The standard cognitive theory of art claims that art can be insightful while maintaining that imagining is motivationally inert [Walton 1990] even when some epistemic advantage is claimed for it [Currie 1995]. However, if we assume art as art can be insightful, we also assume that the imagining it occasions has a lasting impact on belief. In this chapter, I argue that imagining of the kind occasioned by art can be held non-occurrently [Schellenberg 2013] without delusion and can motivate behaviour (...)
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  36. Beauty.Jennifer A. McMahon - 2007 - In Berys Gaut & Dominic Lopes (eds.), The Routledge Companion to Aesthetics. Routledge. pp. 307-319.
    Beauty is evil, a surreptitious diversion of earthly delights planted by the devil, according to the third century theologian-philosopher Tertullian. Beauty is a manifestation of the divine on earth, according to another third century philosopher, Plotinus. Could these two really be talking about the same thing? That beauty evokes an experience of pleasure is probably the only point on which all participants in the continuing debate on beauty agree. But what kinds of pleasure one considers relevant to an experience of (...)
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  37. On Jane Forsey’s Critique of the Sublime.Jennifer A. McMahon - 2017 - In Lars Aagaard-Mogensen (ed.), The Possibility of the Sublime: Aesthetic Exchanges. Newcastle upon Tyne: Cambridge Scholars Publishing. pp. 81-91.
    The sublime is an aspect of experience that has attracted a great deal of scholarship, not only for scholarly reasons but because it connotes aspects of experience not exhausted by what Descartes once called clear distinct perception. That is, the sublime is an experience of the world which involves us in orientating ourselves within it, and this orientation, our human orientation, elevates us in comparison to the non-human world according to traditional accounts of the sublime. The sublime tells us something (...)
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  38. Time Perception.Jennifer A. Mangels & Richard B. Ivry - 2001 - In B. Rapp (ed.), The Handbook of Cognitive Neuropsychology: What Deficits Reveal About the Human Mind. Psychology Press/Taylor & Francis. pp. 467--493.
     
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  39. “Aesthetic Ideas”: Mystery and Meaning in the Early Work of Barrie Kosky.Jennifer A. McMahon - 2021 - In James Phillips & John Severn (eds.), Barrie Kosky’s Transnational Theatres. New York, NY, USA: Springer. pp. 59-80.
    In this chapter I invite the reader to consider the philosophical assumptions which underpin the early career aims and objectives of Barrie Kosky. A focus will be his “language” of opera, and the processes by which the audience is prompted to interpret it. The result will be to see how Kosky creates mystery and meaning while avoiding fantasy and escapism; and can express psychological truth while stimulating subjective interpretations. The point will be to show that Kosky’s oeuvre demonstrates a central (...)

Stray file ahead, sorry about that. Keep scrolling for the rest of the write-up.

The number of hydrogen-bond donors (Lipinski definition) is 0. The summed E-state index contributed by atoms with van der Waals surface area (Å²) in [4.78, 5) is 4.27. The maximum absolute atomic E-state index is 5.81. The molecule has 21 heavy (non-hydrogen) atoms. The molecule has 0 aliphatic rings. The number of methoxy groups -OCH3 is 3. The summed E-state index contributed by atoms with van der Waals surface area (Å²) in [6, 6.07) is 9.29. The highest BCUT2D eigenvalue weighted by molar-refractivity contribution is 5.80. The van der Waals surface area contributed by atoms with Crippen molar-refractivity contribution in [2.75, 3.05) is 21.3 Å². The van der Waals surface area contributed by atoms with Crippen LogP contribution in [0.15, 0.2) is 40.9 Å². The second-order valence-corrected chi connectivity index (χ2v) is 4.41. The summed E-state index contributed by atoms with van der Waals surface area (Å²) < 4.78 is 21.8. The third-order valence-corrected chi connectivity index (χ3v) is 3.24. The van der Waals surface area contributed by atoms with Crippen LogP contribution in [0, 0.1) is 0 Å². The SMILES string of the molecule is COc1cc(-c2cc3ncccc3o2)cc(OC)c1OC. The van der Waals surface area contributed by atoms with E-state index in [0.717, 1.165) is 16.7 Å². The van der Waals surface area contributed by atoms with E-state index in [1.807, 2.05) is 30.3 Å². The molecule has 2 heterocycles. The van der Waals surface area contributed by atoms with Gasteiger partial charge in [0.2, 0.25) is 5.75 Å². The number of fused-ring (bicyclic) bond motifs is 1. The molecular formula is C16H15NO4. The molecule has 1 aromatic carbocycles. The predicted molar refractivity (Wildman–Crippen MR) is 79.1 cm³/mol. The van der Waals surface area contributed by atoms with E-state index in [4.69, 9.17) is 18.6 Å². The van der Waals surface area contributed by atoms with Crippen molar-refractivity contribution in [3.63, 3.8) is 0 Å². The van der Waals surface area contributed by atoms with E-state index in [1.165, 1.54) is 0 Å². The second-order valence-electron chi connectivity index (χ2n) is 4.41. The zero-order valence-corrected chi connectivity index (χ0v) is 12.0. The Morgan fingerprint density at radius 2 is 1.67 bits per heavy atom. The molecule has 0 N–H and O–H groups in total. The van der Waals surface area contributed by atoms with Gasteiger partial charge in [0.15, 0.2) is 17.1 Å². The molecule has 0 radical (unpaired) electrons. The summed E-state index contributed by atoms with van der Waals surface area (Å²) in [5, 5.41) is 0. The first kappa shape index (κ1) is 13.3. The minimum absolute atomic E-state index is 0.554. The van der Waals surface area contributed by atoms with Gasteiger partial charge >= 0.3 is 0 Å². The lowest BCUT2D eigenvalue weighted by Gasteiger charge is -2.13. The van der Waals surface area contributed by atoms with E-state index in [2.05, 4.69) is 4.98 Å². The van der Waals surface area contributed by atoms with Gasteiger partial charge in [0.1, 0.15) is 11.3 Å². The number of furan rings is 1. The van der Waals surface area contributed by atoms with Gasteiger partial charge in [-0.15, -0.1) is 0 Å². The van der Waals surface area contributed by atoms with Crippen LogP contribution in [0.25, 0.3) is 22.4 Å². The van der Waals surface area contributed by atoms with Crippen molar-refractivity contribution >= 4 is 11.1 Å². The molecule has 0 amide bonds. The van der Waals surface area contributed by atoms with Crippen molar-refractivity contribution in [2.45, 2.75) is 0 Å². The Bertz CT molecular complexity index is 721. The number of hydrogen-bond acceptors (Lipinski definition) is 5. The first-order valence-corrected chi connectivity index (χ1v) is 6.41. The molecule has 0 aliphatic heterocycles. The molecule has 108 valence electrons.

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  40.  50
    Envisioning a Kinder, Gentler World: On Recognition and Remuneration for Care Workers.Jennifer A. Parks - 2003 - Theoretical Medicine and Bioethics 24 (6):489-499.
    In this paper, I argue that thestatus of those who take care of persons withdisabilities, and persons with disabilities,are inextricably linked. That is, devaluingthe status of one necessarily devalues that ofthe other. Persons with disabilities and thosewho help care for them must form an alliance toadvance their common interests. This alliancecan gain insight and inspiration from feministthought insofar as caretaking is literallylinked to problems of the representation ofcaretaking as ``women's work,'' and morephilosophically, by borrowing from the toolboxof feminist social, political, (...)
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  41.  5
    Disney, Culture, and Curriculum.Jennifer A. Sandlin & Julie C. Garlen (eds.) - 2016 - Routledge.
    A presence for decades in individuals’ everyday life practices and identity formation, the Walt Disney Company has more recently also become an influential element within the "big" curriculum of public and private spaces outside of yet in proximity to formal educational institutions. _Disney, Culture, and Curriculum_ explores the myriad ways that Disney’s curricula and pedagogies manifest in public consciousness, cultural discourses, and the education system. Examining Disney’s historical development and contemporary manifestations, this book critiques and deconstructs its products and perspectives (...)
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  42. Immediate Judgment and Non-Cognitive Ideas: The Pervasive and Persistent in the Misreading of Kant’s Aesthetic Formalism.Jennifer A. McMahon - 2017 - In Matthew Altman (ed.), Palgrave Kant Handbook. New York and Basingstoke: Palgrave Macmillan. pp. 425-446.